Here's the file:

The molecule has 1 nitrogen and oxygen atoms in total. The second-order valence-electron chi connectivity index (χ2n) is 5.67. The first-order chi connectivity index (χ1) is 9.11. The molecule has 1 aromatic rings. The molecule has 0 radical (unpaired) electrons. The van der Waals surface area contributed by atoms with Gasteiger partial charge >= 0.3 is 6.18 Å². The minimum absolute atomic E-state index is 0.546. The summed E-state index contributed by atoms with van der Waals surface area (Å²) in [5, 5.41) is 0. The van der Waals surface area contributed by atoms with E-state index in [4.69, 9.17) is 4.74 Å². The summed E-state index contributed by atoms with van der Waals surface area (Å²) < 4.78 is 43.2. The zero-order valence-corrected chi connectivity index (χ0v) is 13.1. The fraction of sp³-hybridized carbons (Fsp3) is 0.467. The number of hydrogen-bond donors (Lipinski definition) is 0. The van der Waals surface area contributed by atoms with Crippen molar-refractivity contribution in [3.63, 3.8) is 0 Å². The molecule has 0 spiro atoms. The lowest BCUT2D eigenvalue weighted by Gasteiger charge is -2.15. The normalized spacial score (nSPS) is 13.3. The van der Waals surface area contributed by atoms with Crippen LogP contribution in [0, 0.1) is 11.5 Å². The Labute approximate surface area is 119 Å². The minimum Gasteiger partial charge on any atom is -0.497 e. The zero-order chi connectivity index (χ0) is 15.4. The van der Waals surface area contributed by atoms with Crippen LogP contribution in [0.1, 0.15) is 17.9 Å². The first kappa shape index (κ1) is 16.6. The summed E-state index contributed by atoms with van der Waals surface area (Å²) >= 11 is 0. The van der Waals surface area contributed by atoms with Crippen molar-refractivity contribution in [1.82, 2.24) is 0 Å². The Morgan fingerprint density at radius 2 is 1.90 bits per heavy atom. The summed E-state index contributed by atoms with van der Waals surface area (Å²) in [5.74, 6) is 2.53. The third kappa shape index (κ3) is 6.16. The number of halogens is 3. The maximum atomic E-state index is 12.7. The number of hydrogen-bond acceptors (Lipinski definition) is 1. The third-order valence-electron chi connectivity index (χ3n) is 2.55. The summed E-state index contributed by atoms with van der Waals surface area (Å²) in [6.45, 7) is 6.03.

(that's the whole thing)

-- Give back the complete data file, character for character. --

The molecule has 1 nitrogen and oxygen atoms in total. The second-order valence-electron chi connectivity index (χ2n) is 5.67. The first-order chi connectivity index (χ1) is 9.11. The molecule has 1 aromatic rings. The molecule has 0 radical (unpaired) electrons. The van der Waals surface area contributed by atoms with Gasteiger partial charge >= 0.3 is 6.18 Å². The minimum absolute atomic E-state index is 0.546. The summed E-state index contributed by atoms with van der Waals surface area (Å²) in [5, 5.41) is 0. The van der Waals surface area contributed by atoms with E-state index in [4.69, 9.17) is 4.74 Å². The summed E-state index contributed by atoms with van der Waals surface area (Å²) < 4.78 is 43.2. The zero-order valence-corrected chi connectivity index (χ0v) is 13.1. The fraction of sp³-hybridized carbons (Fsp3) is 0.467. The number of hydrogen-bond donors (Lipinski definition) is 0. The van der Waals surface area contributed by atoms with Crippen molar-refractivity contribution in [3.63, 3.8) is 0 Å². The molecule has 0 spiro atoms. The lowest BCUT2D eigenvalue weighted by Gasteiger charge is -2.15. The normalized spacial score (nSPS) is 13.3. The van der Waals surface area contributed by atoms with Crippen LogP contribution in [0, 0.1) is 11.5 Å². The Labute approximate surface area is 119 Å². The minimum Gasteiger partial charge on any atom is -0.497 e. The zero-order chi connectivity index (χ0) is 15.4. The van der Waals surface area contributed by atoms with Crippen LogP contribution in [0.1, 0.15) is 17.9 Å². The first kappa shape index (κ1) is 16.6. The summed E-state index contributed by atoms with van der Waals surface area (Å²) >= 11 is 0. The van der Waals surface area contributed by atoms with Crippen molar-refractivity contribution in [1.82, 2.24) is 0 Å². The Morgan fingerprint density at radius 2 is 1.90 bits per heavy atom. The summed E-state index contributed by atoms with van der Waals surface area (Å²) in [5.74, 6) is 2.53. The third kappa shape index (κ3) is 6.16. The number of halogens is 3. The maximum atomic E-state index is 12.7. The number of hydrogen-bond acceptors (Lipinski definition) is 1. The third-order valence-electron chi connectivity index (χ3n) is 2.55. The summed E-state index contributed by atoms with van der Waals surface area (Å²) in [6.45, 7) is 6.03.